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Indigenous Legal Research


For detailed information about researching Australian case law, including finding all cases on a topic or legislative provision, refer to our Australian Cases, Legislation & Law Reform research guide. In addition, the following specific resources will help you research Australian Indigenous case law.


Use secondary sources such as books and commentary. For example, Native Title (in Halsbury's Laws of Australia on Lexis Advance - UniMelb staff & students) and Aborigines and Torres Strait Islanders (on Westlaw AU - UniMelb staff & students) are arranged by topic. The commentary in each topic refers to significant and noteworthy cases.


The Indigenous Law Library on AUSTLII (open access) includes the following databases:


Use an Annotated Act, such as the annotated Native Title Act 1993 (Cth) in Native Title (on Lexis Advance - UniMelb staff & students). This  includes references to leading cases.

Courts dealing exclusively with Indigenous Matters


The National Native Title Tribunal was established in 1994. It makes decisions, conducts inquiries, reviews and mediations, and assists parties with native title applications and Indigenous land use agreements (ILUAs)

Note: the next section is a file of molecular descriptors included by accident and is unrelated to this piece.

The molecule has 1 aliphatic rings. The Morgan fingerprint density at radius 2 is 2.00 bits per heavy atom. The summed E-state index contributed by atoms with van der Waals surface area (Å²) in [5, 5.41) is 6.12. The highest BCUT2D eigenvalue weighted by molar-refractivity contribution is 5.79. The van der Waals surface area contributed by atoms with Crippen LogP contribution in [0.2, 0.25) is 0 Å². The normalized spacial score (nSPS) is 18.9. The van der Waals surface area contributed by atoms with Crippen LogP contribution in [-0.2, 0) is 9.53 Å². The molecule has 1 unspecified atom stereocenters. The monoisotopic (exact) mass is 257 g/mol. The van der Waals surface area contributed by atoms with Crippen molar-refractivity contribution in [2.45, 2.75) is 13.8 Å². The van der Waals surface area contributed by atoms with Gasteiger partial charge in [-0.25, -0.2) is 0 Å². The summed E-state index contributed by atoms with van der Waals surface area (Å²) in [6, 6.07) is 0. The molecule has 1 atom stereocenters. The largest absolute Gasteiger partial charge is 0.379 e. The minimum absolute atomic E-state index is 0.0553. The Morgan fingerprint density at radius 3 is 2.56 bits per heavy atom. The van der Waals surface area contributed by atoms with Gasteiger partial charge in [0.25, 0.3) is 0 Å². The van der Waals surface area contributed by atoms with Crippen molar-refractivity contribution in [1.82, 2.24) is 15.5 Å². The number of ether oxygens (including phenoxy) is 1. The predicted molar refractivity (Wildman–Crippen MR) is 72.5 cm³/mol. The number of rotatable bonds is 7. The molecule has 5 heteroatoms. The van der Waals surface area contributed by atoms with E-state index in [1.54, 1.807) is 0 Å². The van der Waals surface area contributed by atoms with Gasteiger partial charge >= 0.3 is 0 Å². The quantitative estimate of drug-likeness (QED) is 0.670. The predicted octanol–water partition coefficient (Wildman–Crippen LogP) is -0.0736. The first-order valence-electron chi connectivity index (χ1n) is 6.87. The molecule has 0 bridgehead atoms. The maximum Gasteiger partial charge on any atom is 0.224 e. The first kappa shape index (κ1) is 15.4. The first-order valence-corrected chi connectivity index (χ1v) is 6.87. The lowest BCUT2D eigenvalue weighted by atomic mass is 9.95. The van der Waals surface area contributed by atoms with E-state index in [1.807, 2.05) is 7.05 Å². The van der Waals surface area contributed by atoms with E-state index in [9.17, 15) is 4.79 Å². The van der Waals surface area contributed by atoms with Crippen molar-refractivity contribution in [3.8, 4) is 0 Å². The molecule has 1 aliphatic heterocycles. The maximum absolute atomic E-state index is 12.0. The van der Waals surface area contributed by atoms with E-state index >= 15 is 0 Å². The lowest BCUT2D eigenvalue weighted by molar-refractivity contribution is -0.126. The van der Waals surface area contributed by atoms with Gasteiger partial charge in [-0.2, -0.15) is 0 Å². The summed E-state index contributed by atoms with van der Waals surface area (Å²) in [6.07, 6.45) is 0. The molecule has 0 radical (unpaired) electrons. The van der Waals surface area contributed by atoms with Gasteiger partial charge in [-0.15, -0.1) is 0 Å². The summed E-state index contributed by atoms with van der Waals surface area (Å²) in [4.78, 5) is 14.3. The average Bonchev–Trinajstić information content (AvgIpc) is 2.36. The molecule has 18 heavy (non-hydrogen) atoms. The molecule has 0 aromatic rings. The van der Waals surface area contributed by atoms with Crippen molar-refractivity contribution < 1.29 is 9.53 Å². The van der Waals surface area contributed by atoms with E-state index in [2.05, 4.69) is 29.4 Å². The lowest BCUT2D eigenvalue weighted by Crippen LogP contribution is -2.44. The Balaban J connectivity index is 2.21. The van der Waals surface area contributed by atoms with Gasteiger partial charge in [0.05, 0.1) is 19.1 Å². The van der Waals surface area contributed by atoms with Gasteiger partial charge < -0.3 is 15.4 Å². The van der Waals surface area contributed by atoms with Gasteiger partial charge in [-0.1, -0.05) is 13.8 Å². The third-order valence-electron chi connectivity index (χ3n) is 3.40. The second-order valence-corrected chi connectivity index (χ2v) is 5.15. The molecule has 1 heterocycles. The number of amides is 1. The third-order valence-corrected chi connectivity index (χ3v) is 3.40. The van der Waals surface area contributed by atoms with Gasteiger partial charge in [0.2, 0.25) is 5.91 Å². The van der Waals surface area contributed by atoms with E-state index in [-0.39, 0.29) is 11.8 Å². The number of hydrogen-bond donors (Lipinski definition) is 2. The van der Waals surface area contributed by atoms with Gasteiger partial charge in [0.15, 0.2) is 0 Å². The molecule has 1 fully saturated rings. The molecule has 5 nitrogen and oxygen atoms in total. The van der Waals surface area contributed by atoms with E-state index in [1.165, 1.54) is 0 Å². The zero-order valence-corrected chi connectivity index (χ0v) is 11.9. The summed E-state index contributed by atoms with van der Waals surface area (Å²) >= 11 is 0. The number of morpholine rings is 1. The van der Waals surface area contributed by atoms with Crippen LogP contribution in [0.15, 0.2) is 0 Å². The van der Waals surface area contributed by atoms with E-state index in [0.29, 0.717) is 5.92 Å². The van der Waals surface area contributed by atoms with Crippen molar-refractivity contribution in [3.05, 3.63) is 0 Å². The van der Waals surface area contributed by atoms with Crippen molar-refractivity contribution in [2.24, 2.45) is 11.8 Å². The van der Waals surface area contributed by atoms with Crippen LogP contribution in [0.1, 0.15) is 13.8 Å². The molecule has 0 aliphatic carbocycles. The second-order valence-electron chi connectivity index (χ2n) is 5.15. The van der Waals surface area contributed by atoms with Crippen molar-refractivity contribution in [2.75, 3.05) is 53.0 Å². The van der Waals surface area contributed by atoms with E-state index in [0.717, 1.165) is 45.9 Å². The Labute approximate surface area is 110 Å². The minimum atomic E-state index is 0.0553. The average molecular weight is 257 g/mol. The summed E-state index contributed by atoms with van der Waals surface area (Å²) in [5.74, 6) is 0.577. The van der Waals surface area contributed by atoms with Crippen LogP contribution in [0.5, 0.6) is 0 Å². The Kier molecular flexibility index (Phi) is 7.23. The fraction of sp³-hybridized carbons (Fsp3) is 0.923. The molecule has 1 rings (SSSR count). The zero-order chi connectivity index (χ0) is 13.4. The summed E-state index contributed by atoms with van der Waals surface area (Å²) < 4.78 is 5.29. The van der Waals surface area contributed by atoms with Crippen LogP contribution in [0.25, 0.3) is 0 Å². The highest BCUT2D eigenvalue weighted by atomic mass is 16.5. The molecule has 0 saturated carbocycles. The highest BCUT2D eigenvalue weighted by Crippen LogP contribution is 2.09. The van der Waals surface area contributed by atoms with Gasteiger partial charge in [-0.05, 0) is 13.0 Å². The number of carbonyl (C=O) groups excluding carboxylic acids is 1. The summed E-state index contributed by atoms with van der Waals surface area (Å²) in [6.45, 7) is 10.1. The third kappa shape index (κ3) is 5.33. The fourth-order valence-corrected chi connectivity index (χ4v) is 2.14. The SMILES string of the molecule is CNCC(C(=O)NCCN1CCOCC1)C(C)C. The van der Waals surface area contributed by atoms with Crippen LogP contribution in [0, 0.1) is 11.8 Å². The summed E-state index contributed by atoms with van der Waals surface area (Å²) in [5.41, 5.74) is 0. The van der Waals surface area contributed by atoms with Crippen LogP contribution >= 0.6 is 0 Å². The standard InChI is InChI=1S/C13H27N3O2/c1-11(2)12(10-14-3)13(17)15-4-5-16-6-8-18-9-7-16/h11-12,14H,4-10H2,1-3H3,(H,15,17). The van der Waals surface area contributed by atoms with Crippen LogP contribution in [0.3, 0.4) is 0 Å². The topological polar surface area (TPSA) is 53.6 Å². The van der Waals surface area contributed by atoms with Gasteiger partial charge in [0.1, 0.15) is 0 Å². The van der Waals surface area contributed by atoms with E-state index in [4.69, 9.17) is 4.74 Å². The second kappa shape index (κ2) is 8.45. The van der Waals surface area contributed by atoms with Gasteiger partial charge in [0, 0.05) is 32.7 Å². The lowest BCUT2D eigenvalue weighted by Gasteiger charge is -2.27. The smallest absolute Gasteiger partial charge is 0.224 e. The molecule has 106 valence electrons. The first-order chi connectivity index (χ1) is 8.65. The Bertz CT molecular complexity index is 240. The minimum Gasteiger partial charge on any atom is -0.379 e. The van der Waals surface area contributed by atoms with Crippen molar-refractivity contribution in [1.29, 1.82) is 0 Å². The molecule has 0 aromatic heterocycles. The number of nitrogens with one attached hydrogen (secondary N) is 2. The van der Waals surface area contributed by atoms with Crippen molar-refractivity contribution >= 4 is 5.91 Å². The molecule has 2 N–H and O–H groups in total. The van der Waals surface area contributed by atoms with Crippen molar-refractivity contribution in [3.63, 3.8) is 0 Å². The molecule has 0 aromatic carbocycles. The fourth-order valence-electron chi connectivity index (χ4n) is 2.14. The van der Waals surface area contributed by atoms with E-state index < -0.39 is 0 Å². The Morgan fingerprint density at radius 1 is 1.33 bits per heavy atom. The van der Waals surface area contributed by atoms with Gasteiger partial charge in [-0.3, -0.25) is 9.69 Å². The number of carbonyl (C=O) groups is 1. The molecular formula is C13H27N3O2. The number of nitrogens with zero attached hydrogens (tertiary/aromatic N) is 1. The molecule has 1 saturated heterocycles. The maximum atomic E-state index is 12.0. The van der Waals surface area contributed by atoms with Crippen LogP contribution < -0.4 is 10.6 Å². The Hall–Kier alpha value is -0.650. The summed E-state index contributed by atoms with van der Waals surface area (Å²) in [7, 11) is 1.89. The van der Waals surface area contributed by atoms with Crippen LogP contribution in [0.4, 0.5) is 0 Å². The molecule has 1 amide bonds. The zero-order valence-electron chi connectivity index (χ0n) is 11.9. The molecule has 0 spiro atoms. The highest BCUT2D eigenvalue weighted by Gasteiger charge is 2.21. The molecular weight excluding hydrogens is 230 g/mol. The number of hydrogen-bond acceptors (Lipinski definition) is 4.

• Decisions of the Tribunal are available on open access on JADE (1996 to current) and AUSTLII from 1994 to current.
  • A decision of the Tribunal can be appealed on a point of law to the Federal Court of Australia (s 169(1) Native Title Act 1993 (Cth))
  • See more about the Tribunal here - including its history, development and significant cases.


Currently, Queensland, NSW, South Australia and Victoria have indigenous sentencing courts for summary offences (at the Magistrates and Children's Court levels). The Victorian County Koori Court is the only sentencing court for Aboriginal and Torres Strait Islander offenders in an indictable jurisdiction in Australia. Indigenous sentencing courts do not practice or adopt Indigenous customary laws: they use Australian criminal laws and procedures to sentence Indigenous offenders. However, they allow Indigenous Elders and Respected Persons to participate in the process, with the intention of creating a more culturally appropriate forum for sentencing Indigenous offenders

  • Decisions of these courts are included in databases that contain judgments of lower level courts.

For information on these courts, see for example the following open access publications:

  • 'Specialist Courts and Diversion Programs' in Incarceration Rates of Aboriginal and Torres Strait Islander Peoples (Discussion Paper No 84, Australian Law Reform Commission, 2017). This section discusses the Victorian Koori Courts, NSW Circle Sentencing, Queensland Murri Courts, and South Australian Nunga Courts.

  • Elena Marchetti, 'Indigenous Sentencing Courts' (Research Brief No 5, Indigenous Justice Clearinghouse, 2009). This publication includes a Table of all indigenous courts and their enabling legislation.

In addition, there are many initiatives to seek to make the court process more responsive to the needs of Indigenous participants. For example, there are Aboriginal legal and victim support services and judicial education, including judicial benchbooks, to educate judicial officers about interacting with Aboriginal and Torres Strait Islanders in court and sentencing indigenous offenders. For more information, see for example: